On the 9th of October 1932: a 6 foot 6 inch, 186 lbs black-tip reef shark (Carcharinus melanopterus) was caught by fishermen off th Kowloon Docks (between present day Hung Hom and the Laguna Verde residential blocks). It was caught on a hand line made of hemp with a half-pound snapper as bait on a large iron hook. The fisherman was definitely trying to catch a shark and had a large bait and strong tackle on purpose. The sea was choppy, a fresh N.E. wind was blowing and few small fish were about. The previous week a number of shark were about off Kowloon Docks and on 25th September […] at least 50 snapper were lost through sharks taking them before they had been pulled up to the surface. This particular fish was played 20 minutes, pulled in to within 2 feet of the surface and then harpooned. It was not pulled on board but was lashed to the side of the sam pan. Market value about $7.00 – roughly equal to HKD 2,280 today. Stunning to think that shark was abundant enough locally to cost that little: a whole 6-foot, 84.3 kg black-tip reef shark for only HKD 2,280! Compare this with a recently quoted wholesale price for 1 kg of shark’s fin in Guangzhou (roughly comparable to the shark discussed here) of USD 960 or HKD 7,480! Why the difference? Rarity. Sharks have become so rare, that the prices are soaring and they face more and more risk of extinction from over fishing.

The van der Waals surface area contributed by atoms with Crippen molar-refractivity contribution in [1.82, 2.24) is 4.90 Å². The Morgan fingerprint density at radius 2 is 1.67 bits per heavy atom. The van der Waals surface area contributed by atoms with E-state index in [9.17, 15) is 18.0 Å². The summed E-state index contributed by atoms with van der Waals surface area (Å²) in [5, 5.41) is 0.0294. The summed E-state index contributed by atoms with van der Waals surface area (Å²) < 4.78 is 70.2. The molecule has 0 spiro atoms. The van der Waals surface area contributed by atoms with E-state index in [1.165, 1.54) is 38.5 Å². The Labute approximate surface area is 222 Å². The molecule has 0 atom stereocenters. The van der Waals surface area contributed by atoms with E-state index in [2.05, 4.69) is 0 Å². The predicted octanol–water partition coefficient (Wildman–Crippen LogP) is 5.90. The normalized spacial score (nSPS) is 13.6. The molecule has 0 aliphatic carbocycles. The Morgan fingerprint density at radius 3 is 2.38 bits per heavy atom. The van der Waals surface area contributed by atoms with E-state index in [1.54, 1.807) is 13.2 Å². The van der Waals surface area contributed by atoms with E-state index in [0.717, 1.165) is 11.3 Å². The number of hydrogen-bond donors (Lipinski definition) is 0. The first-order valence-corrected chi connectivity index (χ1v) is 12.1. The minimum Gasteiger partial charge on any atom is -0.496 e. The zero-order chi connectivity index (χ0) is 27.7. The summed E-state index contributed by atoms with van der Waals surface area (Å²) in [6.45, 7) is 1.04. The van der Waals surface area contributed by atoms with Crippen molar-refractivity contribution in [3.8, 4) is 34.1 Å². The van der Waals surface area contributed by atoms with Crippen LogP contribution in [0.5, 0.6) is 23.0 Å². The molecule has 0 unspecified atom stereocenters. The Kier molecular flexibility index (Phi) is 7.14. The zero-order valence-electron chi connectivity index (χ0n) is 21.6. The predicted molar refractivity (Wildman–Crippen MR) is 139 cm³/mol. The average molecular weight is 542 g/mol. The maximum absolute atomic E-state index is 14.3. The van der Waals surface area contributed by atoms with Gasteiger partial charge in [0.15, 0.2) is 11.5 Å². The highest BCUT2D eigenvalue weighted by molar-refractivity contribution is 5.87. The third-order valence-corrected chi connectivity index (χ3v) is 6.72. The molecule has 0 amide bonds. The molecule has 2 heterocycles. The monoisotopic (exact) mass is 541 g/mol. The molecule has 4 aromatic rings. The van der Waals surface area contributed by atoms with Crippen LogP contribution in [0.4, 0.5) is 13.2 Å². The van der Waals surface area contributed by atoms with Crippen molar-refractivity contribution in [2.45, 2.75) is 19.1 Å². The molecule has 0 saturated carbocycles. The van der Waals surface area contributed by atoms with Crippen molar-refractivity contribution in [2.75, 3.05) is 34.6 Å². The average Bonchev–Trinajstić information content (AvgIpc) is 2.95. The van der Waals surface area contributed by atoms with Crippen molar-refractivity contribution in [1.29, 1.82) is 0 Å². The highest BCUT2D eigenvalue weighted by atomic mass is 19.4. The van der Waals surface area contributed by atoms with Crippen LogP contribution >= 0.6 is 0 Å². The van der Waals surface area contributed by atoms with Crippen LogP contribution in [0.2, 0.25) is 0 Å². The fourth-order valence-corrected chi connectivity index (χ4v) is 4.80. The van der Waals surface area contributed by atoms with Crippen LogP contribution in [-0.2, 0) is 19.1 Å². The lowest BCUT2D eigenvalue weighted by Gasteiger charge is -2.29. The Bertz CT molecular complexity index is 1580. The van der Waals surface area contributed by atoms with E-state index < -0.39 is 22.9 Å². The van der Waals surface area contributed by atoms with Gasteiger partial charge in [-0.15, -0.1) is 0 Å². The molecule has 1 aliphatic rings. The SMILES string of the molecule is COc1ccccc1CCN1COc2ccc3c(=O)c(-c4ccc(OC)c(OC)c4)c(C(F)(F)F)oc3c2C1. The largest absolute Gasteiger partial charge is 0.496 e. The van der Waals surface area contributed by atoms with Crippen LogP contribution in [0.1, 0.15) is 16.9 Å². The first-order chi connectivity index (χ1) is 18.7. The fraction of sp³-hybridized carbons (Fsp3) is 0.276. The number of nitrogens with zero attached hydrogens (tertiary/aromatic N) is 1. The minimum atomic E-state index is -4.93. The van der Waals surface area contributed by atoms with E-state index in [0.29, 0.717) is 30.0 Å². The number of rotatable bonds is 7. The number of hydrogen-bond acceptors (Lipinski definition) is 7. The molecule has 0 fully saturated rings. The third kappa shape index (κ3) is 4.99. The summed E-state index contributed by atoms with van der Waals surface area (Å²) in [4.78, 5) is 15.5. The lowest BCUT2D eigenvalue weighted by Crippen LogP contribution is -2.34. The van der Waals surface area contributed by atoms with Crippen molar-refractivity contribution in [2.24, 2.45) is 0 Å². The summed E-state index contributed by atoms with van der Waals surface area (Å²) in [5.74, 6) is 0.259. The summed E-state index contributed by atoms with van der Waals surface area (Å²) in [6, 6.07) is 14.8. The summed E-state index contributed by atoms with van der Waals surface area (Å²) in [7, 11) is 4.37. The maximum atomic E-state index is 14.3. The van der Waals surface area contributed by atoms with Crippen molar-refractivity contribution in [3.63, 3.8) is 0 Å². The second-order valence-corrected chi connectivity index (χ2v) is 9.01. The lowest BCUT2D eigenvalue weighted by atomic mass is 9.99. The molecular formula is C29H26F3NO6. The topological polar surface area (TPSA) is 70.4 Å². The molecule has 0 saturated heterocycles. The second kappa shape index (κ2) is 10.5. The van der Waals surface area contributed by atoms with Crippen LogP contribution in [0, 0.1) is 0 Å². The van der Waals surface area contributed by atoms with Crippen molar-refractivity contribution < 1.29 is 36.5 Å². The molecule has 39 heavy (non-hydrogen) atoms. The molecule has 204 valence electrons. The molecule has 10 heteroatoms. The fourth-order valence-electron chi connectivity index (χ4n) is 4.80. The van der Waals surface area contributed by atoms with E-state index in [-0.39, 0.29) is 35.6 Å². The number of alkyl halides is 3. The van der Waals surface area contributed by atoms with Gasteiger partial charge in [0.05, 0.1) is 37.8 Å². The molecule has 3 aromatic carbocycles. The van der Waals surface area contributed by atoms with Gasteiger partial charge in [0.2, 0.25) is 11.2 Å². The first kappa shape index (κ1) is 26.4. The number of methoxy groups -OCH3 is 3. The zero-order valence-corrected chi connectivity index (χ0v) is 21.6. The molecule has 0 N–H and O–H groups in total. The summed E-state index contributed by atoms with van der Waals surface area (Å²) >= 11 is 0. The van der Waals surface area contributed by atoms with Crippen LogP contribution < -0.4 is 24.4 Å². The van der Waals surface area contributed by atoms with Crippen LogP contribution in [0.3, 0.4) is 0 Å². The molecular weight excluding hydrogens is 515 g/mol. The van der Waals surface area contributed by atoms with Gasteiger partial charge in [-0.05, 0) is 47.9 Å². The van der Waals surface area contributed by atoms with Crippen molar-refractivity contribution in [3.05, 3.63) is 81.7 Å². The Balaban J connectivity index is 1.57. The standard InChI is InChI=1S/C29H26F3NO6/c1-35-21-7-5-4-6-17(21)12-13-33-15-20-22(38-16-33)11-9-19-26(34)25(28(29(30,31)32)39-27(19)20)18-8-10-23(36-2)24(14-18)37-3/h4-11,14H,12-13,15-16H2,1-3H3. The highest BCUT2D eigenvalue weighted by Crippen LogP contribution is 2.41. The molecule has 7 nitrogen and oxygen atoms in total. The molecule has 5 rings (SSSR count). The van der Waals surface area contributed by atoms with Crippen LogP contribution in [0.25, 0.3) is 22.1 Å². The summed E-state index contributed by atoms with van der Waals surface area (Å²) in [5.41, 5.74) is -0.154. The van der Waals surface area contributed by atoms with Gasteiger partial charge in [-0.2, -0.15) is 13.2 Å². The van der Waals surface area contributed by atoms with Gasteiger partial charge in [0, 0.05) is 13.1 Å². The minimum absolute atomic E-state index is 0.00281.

The decomposing body of a whale shark, a rare species in local waters, was found off the coast of Cheung Chau. The five-metre creature was spotted about 50 metres off the island by Cheung Chau resident Dan Carew. He reported the sighting to the police shortly before 7pm yesterday (31st August 2015).
The marine police later located the decomposing body near a coastal area off Cheung Chau Peak Road West. Carew told the media he saw the shark floating off the sea at sunset and immediately left his home to check it. It was later washed closer to the coast. Carew said there was a nylon rope around its tail. After studying the pictures and a video provided by Carew, the Ocean Park Conservation Foundation said it was a whale shark, characterised by its square head and pectoral fins.
A spokeswoman said the foundation could not tell how it died and would try to learn more from the Agriculture, Fisheries and Conservation Department. He said the largest known extant fish species was rare in local waters, although there had been occasional sightings.